Even so, the current hybrids in the market are aggressively priced. The bestseller, Hyryder, costs between 19.34-23.44 lakh on-road in Delhi. The price of the bestselling electric car, the Tata Nexon EV, is 16.82-22.63 lakh. However, they are not strictly comparable as the Nexon is a sub-4-metre SUV and one segment below the larger Hyryder. Interestingly, despite the high level of taxation, the fossil fuel variants of the Nexon are cheaper than their EV cousin. The price of the petrol variant ranges between 8.76-17.04 lakh and accounts for the lion’s share (over 70%) of the brand’s sales, while the diesel version has an on-road price range of 11.13-18.35 lakh.

According to a Deloitte study, the preference for hybrids among potential consumers is rising. In 2023, 24% of consumers in India said they would prefer a hybrid car against 20% in 2022. For electric vehicles, that number has gone up from 8% to 10%. This is now being touted by manufacturers to seek a cut in taxes so that hybrids become more affordable.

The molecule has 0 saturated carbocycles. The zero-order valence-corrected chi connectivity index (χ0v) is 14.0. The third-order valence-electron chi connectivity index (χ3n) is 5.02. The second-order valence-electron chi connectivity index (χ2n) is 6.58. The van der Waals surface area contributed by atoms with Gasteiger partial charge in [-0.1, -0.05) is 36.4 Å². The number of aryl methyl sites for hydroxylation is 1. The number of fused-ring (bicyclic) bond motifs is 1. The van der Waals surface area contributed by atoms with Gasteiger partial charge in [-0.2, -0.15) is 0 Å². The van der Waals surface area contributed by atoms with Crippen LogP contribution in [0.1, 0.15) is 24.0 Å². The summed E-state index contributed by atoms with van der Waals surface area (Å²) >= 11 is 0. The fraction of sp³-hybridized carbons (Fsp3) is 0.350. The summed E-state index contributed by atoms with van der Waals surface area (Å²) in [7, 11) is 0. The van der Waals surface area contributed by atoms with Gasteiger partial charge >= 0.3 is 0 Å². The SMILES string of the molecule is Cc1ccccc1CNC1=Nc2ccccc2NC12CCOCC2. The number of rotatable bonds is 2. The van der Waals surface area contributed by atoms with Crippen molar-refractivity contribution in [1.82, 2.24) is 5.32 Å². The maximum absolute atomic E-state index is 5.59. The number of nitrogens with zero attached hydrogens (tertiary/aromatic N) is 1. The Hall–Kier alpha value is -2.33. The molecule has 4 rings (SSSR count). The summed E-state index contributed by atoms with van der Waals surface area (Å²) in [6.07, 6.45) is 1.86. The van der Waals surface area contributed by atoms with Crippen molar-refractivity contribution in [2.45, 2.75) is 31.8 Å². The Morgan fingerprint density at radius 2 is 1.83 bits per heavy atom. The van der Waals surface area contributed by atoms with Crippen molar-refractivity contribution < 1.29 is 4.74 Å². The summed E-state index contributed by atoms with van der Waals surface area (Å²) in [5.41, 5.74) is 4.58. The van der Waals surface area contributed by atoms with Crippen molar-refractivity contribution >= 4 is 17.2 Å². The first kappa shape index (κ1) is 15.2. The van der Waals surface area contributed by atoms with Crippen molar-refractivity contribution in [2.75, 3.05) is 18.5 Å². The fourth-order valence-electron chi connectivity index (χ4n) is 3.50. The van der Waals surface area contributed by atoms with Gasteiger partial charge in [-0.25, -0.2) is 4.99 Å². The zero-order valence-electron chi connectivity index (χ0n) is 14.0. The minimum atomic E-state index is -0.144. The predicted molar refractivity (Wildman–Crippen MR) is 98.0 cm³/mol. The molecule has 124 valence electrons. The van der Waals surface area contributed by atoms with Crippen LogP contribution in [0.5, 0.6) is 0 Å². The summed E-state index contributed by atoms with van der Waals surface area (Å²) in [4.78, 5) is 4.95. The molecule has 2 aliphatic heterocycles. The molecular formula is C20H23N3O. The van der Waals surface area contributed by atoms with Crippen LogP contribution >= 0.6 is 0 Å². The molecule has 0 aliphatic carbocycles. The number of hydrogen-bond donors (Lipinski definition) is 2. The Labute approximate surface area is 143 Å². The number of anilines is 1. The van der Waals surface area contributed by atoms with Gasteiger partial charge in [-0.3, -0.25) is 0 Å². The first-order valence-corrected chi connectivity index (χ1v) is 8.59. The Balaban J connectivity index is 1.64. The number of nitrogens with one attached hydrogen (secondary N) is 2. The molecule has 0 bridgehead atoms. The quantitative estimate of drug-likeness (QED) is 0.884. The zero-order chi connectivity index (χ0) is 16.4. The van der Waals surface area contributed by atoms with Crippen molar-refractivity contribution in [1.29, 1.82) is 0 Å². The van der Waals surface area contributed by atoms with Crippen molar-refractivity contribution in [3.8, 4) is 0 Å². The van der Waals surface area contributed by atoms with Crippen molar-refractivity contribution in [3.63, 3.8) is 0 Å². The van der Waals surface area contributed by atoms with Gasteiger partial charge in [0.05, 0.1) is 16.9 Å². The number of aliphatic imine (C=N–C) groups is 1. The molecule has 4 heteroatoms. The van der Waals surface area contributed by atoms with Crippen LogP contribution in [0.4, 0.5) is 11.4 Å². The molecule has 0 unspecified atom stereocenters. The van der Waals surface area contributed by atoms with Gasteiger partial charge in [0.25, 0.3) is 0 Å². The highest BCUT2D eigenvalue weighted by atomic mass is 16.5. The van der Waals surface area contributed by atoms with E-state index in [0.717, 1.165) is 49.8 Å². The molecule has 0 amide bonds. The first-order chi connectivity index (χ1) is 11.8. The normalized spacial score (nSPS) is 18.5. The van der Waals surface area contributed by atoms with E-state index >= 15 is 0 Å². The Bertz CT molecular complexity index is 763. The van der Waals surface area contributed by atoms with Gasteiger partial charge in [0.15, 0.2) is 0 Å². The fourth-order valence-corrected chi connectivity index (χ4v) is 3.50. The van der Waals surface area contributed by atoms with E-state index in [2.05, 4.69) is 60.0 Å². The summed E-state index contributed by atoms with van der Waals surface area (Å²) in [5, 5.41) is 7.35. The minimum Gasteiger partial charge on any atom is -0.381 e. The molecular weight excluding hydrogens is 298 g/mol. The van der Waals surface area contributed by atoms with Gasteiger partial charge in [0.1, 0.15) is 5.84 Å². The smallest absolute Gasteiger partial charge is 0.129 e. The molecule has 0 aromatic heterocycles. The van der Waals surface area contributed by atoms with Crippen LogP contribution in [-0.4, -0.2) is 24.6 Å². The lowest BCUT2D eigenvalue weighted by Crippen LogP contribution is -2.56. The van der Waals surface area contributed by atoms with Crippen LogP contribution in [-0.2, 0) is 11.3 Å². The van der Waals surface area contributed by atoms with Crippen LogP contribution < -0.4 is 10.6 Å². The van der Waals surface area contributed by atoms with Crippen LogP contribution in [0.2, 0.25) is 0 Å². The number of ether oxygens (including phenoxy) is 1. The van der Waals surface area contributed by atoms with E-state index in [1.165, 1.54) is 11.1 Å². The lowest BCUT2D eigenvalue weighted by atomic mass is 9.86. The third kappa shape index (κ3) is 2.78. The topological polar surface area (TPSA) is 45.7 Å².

“Taxes should be based on emissions. Putting hybrids in the same bracket as petrol or diesel is not fair," said Vikram Gulati, country head and senior vice president, Toyota Kirloskar Motor Ltd. “Electric is the cleanest and so should get the most incentives, but hybrids should also get some."

However, there is a fear that incentivizing hybrids might end up undermining the EV story in India.

“Offering additional benefits for hybrids could hinder the growth of EVs," said Puneet Gupta, director, S&P global mobility, an automotive consulting firm. “Manufacturers might then divert their resources to hybrids, isolating India from the global trend, where most key economies are aggressively moving towards majority EV adoption by 2035."

A Divided House